13:39 PM, 30th October 2019, About 2 years ago 1
Too much attention is given to the idea that the sector is a problem which requires management. Instead the Residential Landlords Association argues that what is needed is a positive, ambitious programme for the sector which supports tenants and good landlords whilst rooting out the crooks who have no place in the sector.
The RLA’s manifesto for the private rented sector encourages political parties to build on the positive developments in the market. This includes 84% of private tenants being satisfied with their accommodation (a higher proportion than the social sector), that private tenants have been living in their current properties for an average of over 4 years and that 88% of private tenancies are ended by the tenant.
Over recent years the private rented sector has become an important source of housing for growing numbers of families with children, older people, the homeless and students and young people who need to swiftly access new work and educational opportunities.
Among the RLA’s key proposals are improving access to justice for tenants and landlords when things go wrong by developing a housing court, supporting vulnerable tenants by ending the Local Housing Allowance cap and ensuring councils have the resources to find and root out criminal landlords using the wide range of powers they already have.
With warnings of noticeable rent rises as a result of the demand for private rented housing outstripping supply, the RLA is calling on all parties to boost supply by scrapping the Stamp Duty levy on additional properties where landlords provide homes adding to the net supply of housing. It calls also for a rejection of all forms of rent controls which the RLA argues would serve only to dry up the supply of homes to rent, reducing choice for tenants and thereby increasing rents overall.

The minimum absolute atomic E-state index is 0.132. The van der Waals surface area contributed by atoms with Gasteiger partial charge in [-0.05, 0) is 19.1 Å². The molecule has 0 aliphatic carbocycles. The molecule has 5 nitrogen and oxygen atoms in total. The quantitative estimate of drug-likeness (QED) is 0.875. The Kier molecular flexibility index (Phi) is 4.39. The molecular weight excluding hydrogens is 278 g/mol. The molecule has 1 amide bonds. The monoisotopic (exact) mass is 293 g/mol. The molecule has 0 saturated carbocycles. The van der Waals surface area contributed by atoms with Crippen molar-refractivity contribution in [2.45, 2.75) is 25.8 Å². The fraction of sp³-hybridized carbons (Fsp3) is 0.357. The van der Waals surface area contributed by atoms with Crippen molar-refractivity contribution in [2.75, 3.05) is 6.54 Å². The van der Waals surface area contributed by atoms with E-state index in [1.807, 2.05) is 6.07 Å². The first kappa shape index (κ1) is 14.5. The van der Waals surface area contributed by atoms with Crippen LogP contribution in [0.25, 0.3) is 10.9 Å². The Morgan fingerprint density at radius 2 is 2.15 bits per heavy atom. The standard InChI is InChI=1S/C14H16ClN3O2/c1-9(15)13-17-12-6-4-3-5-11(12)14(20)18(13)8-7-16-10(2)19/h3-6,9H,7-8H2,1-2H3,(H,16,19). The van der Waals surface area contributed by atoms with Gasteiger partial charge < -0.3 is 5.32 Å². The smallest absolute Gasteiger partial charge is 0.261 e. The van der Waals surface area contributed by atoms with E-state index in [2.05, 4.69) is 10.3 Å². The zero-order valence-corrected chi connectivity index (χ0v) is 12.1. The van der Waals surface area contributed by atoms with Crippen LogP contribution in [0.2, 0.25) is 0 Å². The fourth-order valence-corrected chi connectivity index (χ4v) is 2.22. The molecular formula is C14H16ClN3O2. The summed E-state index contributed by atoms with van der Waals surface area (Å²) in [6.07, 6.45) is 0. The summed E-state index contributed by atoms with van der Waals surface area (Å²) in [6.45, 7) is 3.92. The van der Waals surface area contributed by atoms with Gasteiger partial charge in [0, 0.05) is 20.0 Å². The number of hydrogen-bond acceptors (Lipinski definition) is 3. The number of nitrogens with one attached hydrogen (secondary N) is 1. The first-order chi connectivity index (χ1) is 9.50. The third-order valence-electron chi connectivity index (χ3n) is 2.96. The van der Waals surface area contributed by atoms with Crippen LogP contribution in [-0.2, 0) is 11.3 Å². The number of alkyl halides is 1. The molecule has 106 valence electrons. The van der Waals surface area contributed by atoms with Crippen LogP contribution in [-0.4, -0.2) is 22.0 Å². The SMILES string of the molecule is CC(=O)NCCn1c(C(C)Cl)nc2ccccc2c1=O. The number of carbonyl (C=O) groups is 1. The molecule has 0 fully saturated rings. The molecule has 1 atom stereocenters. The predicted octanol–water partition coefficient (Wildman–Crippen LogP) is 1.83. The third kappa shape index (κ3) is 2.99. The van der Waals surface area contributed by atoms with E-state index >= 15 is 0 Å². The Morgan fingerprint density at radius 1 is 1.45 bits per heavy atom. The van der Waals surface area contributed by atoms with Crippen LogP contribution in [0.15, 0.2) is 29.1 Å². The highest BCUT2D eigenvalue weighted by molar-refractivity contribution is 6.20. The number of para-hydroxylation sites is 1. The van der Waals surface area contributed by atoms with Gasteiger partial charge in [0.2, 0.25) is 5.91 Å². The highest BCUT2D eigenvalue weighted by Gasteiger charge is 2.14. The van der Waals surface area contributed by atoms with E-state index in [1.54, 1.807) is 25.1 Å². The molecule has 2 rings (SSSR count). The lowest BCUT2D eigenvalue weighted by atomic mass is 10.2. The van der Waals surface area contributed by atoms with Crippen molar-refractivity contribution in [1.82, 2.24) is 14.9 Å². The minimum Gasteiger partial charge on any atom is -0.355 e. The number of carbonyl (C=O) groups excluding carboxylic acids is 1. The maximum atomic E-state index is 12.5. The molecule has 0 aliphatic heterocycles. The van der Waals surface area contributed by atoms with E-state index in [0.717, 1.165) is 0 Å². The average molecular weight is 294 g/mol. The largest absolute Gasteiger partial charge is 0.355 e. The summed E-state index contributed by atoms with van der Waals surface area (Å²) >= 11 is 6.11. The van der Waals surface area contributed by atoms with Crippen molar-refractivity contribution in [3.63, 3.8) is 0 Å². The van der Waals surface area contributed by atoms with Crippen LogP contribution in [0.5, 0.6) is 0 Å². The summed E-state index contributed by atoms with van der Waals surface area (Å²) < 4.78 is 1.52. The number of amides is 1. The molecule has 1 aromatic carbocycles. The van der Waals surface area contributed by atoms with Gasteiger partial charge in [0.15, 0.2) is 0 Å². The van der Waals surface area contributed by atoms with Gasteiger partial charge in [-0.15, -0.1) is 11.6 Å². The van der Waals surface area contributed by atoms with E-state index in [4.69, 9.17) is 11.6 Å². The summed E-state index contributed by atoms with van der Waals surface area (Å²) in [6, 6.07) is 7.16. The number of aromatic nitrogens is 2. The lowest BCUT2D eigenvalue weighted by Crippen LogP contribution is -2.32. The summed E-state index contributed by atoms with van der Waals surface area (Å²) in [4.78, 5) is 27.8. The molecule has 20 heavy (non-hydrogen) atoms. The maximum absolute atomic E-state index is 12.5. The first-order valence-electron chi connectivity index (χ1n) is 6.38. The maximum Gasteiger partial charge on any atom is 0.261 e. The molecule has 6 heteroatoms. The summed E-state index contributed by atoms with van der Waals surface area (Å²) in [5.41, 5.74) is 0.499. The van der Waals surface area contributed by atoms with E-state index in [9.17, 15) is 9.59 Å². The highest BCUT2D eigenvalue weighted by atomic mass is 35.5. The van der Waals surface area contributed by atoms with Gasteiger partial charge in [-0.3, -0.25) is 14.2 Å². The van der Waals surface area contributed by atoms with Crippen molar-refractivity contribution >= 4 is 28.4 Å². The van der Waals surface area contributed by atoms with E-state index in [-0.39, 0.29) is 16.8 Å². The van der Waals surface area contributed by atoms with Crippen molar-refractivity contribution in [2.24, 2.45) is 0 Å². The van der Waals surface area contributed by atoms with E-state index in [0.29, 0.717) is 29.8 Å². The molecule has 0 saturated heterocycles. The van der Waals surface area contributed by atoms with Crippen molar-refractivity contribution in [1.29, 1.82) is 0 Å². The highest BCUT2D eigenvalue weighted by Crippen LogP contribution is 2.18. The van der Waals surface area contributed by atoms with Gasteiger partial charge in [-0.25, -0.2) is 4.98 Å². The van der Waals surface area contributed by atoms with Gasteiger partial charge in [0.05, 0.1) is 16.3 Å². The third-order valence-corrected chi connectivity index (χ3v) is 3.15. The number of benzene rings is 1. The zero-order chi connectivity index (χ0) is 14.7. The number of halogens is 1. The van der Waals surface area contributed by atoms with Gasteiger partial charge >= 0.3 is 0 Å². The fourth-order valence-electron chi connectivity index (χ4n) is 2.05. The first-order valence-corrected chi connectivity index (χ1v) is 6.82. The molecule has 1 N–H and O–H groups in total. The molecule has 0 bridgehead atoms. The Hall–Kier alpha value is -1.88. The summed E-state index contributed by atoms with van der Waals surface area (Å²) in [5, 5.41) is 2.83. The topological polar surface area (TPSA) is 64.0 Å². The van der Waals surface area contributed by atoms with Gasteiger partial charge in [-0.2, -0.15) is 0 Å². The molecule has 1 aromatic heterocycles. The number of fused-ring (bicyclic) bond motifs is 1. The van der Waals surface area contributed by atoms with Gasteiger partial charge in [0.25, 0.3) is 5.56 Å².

David Smith, Policy Director for the RLA, said:
“For too long we have let the actions of a minority of landlords who bring the sector into disrepute dictate the debate around rented housing. Whilst we must find and root out such people we cannot let it distract from the positive news in the sector.
“The vast majority of landlords and tenants enjoy good relations, with many tenants staying long term in their rental properties. It is important that we build upon this record, ensuring pro-growth policies to ensure a sufficient supply of homes to rent, supporting vulnerable tenants and ensuring tenants and landlords can access justice more quickly if things do go wrong.
“We call on all parties to accept our positive, pragmatic programme for the sector and end the unnecessary scaremongering which is causing many tenants to live in fear.”
Page 12 notes: “The majority (84%) of private renters were very or fairly satisfied with their current accommodation and reported higher levels of satisfaction than social renters (80%).”
Page 19 notes that mean length of time in current residence was 4.1 years for private renters.
Page 22 notes that among private renters who were resident in their current home for less than three years 12% said previous tenancies had been ended because the landlord had asked them to move.
“In the lettings market, the latest set of results (which form a part of non-seasonally adjusted series) are indicative of demand from prospective tenants rising firmly for an eighth month in a row (net balance of +22%). Alongside this, landlord instructions remain in decline. With demand still outstripping supply, rent expectations for the coming three months remain positive (net balance of +24%).
“Further out, contributors are pencilling in rental growth of approximately 2% over the coming twelve months. Significantly at the five-year horizon, the imbalance between demand and supply in the lettings market is expected to lead to an acceleration in rental growth, which is seen averaging to around 3% per annum through to 2024. In comparison, average price growth projections stand at just over 2% on the same basis.”
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